October 17 Energy News

October 17, 2015

Science and Technology:

¶ When 149 countries, with 87% of the global population and 86% of climate-altering greenhouse gas emissions, had submitted their carbon-curbing pledges to the UN, Climate Action Tracker, a tool developed to model changes, said the pledges would put world is on course for average global warming of about 2.7° C. [Yahoo News UK]

The Climate Action Tracker, a tool developed by a group of research organisations, in September predicted the Earth was on track for average warming of 3 degrees Celsius by 2100. AFP/AFP/File

The Climate Action Tracker, a tool developed by a group of research organisations, in September predicted the Earth was on track for average warming of 3 degrees Celsius by 2100. AFP/AFP/File

World:

¶ Data from the Indian Ministry of New and Renewable Energy says 4.35 GW of utility-scale solar and grid connected rooftop solar capacity will be added during FY 2015-16, with FY 2016-17 numbers adding up to 10.86 GW. This would multiply India’s cumulative installed solar capacity of 4 GW by more than four. [CleanTechnica]

¶ UK energy supplier Ovo Energy announced it has removed coal and nuclear power from its energy supplies, as part of a new initiative to accelerate the transition to a gas and renewables-based energy mix. The company said this would cut its carbon emissions by 34% but have no impact on customers’ rates. [Business Green]

¶ China’s wind power capacity is to hit 120 GW by the end of 2015, according to the National Energy Administration. Wind power capacity reached 105 GW by the end of June this year, making it an important part of China’s energy mix, according to a representative of the NEA’s New and Renewable Energy Department. [Moneycontrol.com]

¶ BMW South Africa’s Rosslyn, Pretoria, plant will get up to 30% of its power through renewable energy from a biogas project, the German car maker announced. About 40,000 tonnes of cattle manure and 20,000 tonnes of organic waste will be fed into digesters each year to produce biogas to drive a gas engine for power. [TechCentral]

A part of BMW’s Rosslyn plant (image: BMW)

A part of BMW’s Rosslyn plant (image: BMW)

¶ Bengaluru, the capital of the Indian state of Karnataka, is facing the worst power crisis of the decade. The city is gearing up for day-long power cuts on weekends, as the Siddaramaiah-led Congress government has not been able to purchase power from other states so far. Power cuts of six hours have already become common in the city. [India Today]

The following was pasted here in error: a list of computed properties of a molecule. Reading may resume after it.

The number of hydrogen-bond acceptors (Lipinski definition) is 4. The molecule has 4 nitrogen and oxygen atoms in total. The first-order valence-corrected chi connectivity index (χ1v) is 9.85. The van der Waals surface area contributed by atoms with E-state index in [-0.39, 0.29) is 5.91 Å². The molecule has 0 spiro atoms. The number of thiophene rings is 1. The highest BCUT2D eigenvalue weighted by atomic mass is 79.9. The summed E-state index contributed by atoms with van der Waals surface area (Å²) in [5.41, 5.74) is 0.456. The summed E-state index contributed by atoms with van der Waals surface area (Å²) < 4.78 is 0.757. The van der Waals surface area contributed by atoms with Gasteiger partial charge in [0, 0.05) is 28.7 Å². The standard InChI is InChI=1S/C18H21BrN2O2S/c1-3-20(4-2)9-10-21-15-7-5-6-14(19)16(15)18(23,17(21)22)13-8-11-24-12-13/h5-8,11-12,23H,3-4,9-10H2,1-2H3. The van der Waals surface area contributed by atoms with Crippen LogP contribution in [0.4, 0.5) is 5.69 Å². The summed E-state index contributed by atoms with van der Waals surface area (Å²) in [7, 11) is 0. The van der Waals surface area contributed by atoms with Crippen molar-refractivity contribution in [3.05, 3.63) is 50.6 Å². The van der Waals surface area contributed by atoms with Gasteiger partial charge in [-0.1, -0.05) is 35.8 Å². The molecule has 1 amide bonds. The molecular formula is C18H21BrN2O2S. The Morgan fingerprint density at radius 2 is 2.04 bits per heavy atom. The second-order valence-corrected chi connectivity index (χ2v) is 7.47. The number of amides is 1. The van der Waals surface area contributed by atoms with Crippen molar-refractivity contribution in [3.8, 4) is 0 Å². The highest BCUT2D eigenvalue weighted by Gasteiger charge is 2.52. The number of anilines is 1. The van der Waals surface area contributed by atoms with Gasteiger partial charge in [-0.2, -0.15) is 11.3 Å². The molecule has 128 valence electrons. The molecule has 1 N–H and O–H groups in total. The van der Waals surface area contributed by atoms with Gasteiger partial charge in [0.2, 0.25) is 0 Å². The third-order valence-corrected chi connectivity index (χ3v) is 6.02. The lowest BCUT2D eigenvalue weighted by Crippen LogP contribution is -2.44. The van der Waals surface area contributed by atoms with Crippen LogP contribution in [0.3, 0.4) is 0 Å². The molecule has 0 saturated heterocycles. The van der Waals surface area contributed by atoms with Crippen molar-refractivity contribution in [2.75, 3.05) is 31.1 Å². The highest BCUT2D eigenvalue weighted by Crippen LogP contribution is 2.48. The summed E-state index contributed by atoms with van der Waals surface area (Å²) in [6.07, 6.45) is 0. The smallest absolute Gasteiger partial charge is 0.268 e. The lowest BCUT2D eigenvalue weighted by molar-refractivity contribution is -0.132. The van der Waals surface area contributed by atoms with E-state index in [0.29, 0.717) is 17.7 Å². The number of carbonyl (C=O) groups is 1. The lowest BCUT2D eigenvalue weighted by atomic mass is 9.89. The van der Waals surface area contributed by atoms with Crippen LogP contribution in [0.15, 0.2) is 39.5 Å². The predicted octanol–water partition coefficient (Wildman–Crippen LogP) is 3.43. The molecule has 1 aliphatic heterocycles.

¶ A survey by non-profit ethical investment platform Ethex concluded that 2.9% of the UK’s population are now actively involved in so-called “positive investing and saving.” Investment in values-driven enterprises grew 11% in the last year, the report says, reaching £3.6 billion, with projections they will grow to £11 billion by 2020. [Business Green]

¶ China-based construction machinery company Sany Group plans to invest about $5 billion in the Indian renewable energy sector. About $3 billion of the investment will be to install 2,000 MW of capacity between 2016 and 2020. The renewable projects are expected to generate 4.8 TWh of clean power annually. [Energy Business Review]

¶ Chile’s renewable power generation grew 17.8% year-on-year to 623 GWh last month, reaching 10.8% of total output, according to a monthly government report. Wind power was 28.9% of renewable sources, followed by mini hydro plants at 23.69%, biomass at 23.31%, solar systems at 21.06%, and biogas at 3.12%. [SeeNews Renewables]

Wind farm in Chile. Featured Image: Pablo Rogat/Shutterstock.com

Wind farm in Chile. Featured Image: Pablo Rogat/Shutterstock.com

¶ Climate change is taking a heavy toll on Canada’s far north. Buildings collapsing as melting permafrost destroys foundations, rivers running low, and wildfires all drain limited finances. With a population less than 50,000, the Northwest Territories spent more than $140 million in two years on problems linked to global warming. [Reuters]

US:

¶ The United States is quickly approaching a major milestone when it comes to solar power systems installed at homes. More than 1 million homes should have solar panels installed on their rooftops by February 2016. This highlights the aggressive growth that the solar sector has been seeing over the past year. [Hydrogen Fuel News]

¶ Texas’ primary grid operator, ERCOT, released an updated Analysis of the Impacts of the Clean Power Plan and there are some bright spots. ERCOT’s analysis confirms that compliance with the plan will keep Texans’ 2030 electric bills below 2002 prices, when Texas first opened the electric market to competition. [Environmental Defense Fund]

Texas power plant. Pixabay.

Texas power plant. Pixabay.

¶ The city council members of Elgin, Illinois, voted to go green. A one-year contract, which council members approved by a narrow majority this week, went to Dynegy Energy Services, which will supply 100% green electricity at the rate of 6.798¢ per kWh starting in January, saving customers an average of $22 each year. [Chicago Daily Herald]

¶ A federal judge approved a $4.3 million settlement in the Moapa Band of Paiute Indians’ Clean Air Act lawsuit against a Nevada utility that polluted the tribe’s land by openly dumping coal ash. The settlement requires Nevada Power to pay $4.3 million to the tribe and close the Reid Gardner plant by December 31, 2017. [Courthouse News Service]

¶ Entergy announced it will take a $965 million charge against its third-quarter earnings for the decreased value of its FitzPatrick nuclear plant, which the company has said it might close. The write-down does not mean that a final decision has been reached about whether to close FitzPatrick, an Entergy representative said. [Syracuse.com]

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